Moon And Sixpence

The Moon and Sixpence
by W. Somerset Maugham

"Witty, compelling." — The Boston Globe. Gripped by an overwhelming obsession, Charles Strickland, a conventional London stockbroker, decides in midlife to desert his wife, family, business, and civilization for his art. One of Maugham’s most popular works, The Moon and Sixpence is a riveting story about an uncompromising and self-destructive man who forsakes wealth and comfort to pursue the life of a painter. Drifting from Paris to Marseilles, Strickland eventually settles in Tahiti, takes a mistress, and in spite of poverty and a long, terminal illness, produces his most passionate and mysterious works of art.
Loosely based on the life of Paul Gauguin, Maugham’s timeless masterpiece is storytelling at its best — an insightful work focusing on artistic fixation that propels the artist beyond the commonplace into the selfish realm of genius.

The Moon and Sixpence
by W. Somerset Maugham

The Moon and Sixpence is a fictional novel heavily influenced by the life of French painter Paul Gauguin. The novel is told first-person, dipping episodically into the mind of the artist. Charles Strickland is an English stock broker, who leaves everything behind him in his middle age to live in defiant squalor in Paris as an artist. His genius is eventually recognized by a Dutch painter.

The Moon and Sixpence
by William Somerset Maugham

This title tells the story of Charles Strickland, a conventional stockbroker who abandons his wife and children for Prais and Tahiti, to live his life as a painter. Whilst his betrayal of family, duty and honour gives him the freedom to achieve greatness, his decision leads to an obsession which carries severe implications.

The Moon and Sixpence
by William Somerset Maugham

Based closely on the life of the French painter Paul Gauguin. It tells of Charles Strickland, a stock broker who deserts his wife, family, and business in order to live and paint in Tahiti.

The Moon and Sixpence: One Man’s Journey Across the Field of Art and into Its Depths (Based on Paul Gauguin’s Life)
by William Somerset Maugham

This carefully crafted ebook: "The Moon and Sixpence: One Man’s Journey Across the Field of Art and into Its Depths (Based on Paul Gauguin’s Life)" is formatted for your eReader with a functional and detailed table of contents. The Moon and Sixpence is a novel by W Somerset Maugham, told in episodic form by a first-person narrator, in a series of glimpses into the mind and soul of the central character Charles Strickland, a middle-aged English stockbroker, who abandons his wife and children abruptly to pursue his desire to become an artist. It is based on the life of the painter Paul Gauguin. William Somerset Maugham (1874–1965) was a British playwright, novelist and short story writer. He was among the most popular writers of his era and reputedly the highest paid author during the 1930s.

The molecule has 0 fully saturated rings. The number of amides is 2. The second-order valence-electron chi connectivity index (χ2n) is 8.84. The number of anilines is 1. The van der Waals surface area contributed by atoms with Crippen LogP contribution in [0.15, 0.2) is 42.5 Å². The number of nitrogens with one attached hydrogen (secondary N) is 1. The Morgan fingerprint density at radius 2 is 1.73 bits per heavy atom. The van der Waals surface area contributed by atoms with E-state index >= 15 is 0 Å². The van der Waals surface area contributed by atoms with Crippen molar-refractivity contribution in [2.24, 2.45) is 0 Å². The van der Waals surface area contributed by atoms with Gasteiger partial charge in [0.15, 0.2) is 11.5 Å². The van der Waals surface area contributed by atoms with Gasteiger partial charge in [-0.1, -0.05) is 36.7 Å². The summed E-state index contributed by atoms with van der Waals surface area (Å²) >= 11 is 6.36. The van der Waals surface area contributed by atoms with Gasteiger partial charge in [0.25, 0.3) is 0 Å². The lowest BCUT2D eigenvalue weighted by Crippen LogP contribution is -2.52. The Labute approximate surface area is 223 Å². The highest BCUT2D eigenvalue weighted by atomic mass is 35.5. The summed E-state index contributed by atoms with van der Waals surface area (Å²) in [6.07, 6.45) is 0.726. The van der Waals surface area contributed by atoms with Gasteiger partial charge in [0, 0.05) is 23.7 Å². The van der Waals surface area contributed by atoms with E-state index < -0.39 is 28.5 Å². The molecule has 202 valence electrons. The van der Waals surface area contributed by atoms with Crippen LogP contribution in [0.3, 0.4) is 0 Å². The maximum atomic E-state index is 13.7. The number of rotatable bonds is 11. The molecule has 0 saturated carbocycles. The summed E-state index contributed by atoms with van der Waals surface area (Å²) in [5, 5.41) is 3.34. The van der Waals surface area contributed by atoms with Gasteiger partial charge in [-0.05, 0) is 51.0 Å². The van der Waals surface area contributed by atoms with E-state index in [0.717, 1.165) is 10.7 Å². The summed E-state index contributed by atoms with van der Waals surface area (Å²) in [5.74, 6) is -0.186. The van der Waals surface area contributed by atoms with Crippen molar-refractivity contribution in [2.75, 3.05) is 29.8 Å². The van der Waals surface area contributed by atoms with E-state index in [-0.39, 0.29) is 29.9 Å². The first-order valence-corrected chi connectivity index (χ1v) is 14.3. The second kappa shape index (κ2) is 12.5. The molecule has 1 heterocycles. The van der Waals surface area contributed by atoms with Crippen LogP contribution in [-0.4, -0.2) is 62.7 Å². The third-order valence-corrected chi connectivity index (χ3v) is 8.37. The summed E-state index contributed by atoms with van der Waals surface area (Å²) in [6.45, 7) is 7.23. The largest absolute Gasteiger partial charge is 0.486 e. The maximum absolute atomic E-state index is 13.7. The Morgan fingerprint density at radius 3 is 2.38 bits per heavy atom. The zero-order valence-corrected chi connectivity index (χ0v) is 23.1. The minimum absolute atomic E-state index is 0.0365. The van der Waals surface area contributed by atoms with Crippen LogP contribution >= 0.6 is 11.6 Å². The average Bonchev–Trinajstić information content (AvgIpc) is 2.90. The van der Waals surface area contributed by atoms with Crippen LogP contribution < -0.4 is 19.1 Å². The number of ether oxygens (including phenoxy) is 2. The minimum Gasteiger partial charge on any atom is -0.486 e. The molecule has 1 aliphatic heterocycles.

The Moon and Sixpence
by W. Somerset Maugham

This Squid Ink Classic includes the full text of the work plus MLA style citations for scholarly secondary sources, peer-reviewed journal articles and critical essays for when your teacher requires extra resources in MLA format for your research paper.

The Modern Eye: Literature and the Art Aesthetics – “The Moon and Sixpence”
by Marcio Hemerique Pereira

Essay from the year 2011 in the subject English – Literature, Works, grade: A, Birkbeck, University of London (Humanities), course: Modernist Literature and Modern Art, language: English, abstract: Only few contemporary authors have been praised as highly and condemned as completely as W. Somerset Maugham. The present essay discusses Maugham’s novel ‘The Moon and Sixpence.’ My concerns lay on key questions that I try to explore. First and foremost, what do we learn about the presentation of the early twentieth century artist from Maugham? Are, in fact, artistic techniques used in the literary portrait (depictions) of the artist? What do we learn about modern art from the text? Why is Maugham writing about an artist? How can literature depict artist and artistic processes? Now I propose to attempt at least to suggest the reasons for, if not to reconcile, opinions as widely different as the ones presented further in the essay and, at the same time, to offer a less impetuous and more carefully substantiated criticism of Maugham’s fictional work, ‘The Moon and Sixpence.’


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